Isaac Starr, MD
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When the great influenza epidemic struck Philadelphia in 1918, the author was just starting his third year at the University of Pennsylvania School of Medicine. After a single lecture on influenza, classes for the third and fourth year students were suspended while he and his mates manned an emergency hospital, in which they worked under little or no medical supervision and in the presence of an alarming patient mortality. This essay describes what happened in the hospital, and in the city as a whole, during the pandemic. Certain features of the clinical course of most patients permit the hope that modern therapy will prevent a repetition of the horrendous mortality.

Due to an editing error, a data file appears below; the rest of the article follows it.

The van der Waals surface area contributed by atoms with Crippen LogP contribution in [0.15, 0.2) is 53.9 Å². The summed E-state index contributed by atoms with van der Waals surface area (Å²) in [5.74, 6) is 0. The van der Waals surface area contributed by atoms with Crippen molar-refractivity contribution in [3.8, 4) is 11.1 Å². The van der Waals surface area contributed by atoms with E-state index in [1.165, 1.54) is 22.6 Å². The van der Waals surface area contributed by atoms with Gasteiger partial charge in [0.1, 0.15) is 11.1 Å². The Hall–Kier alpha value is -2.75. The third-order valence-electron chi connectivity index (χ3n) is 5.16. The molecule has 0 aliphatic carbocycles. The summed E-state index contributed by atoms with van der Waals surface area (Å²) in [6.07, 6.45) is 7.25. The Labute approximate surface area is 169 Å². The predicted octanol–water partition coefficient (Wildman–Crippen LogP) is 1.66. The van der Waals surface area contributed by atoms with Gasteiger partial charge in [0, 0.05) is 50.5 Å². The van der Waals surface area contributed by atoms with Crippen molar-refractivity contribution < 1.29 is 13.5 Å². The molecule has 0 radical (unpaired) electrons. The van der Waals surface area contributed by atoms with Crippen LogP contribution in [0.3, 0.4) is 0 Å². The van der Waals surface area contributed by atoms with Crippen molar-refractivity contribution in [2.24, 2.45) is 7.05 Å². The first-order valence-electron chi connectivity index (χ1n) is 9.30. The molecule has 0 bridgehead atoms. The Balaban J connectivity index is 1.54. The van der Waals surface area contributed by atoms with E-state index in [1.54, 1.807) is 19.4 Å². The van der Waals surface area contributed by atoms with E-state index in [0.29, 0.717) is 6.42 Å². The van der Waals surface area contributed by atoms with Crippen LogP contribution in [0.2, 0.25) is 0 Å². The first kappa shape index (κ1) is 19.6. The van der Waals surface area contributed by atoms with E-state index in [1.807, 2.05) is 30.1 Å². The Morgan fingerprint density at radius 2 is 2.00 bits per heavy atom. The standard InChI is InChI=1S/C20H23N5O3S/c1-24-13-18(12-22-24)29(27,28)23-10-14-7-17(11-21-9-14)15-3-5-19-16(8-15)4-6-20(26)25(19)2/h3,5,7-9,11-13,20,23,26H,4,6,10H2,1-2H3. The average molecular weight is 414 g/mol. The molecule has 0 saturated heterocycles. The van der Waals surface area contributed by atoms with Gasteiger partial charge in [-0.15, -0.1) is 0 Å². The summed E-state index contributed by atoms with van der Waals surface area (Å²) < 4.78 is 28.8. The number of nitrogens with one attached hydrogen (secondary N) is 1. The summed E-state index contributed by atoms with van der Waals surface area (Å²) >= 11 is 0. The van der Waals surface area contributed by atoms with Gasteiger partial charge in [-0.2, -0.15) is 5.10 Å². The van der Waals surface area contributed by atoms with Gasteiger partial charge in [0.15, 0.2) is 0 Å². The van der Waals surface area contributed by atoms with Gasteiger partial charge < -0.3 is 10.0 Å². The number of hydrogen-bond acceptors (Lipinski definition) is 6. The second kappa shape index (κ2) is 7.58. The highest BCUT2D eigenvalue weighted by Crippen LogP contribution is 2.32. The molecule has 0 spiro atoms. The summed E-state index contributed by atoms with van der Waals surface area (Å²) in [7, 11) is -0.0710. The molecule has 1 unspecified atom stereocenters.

Starr I. Influenza in 1918: Recollections of the Epidemic in Philadelphia. Ann Intern Med. 2006;145:138–140. doi: https://doi.org/10.7326/0003-4819-145-2-200607180-00132
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Published: Ann Intern Med. 2006;145(2):138-140.
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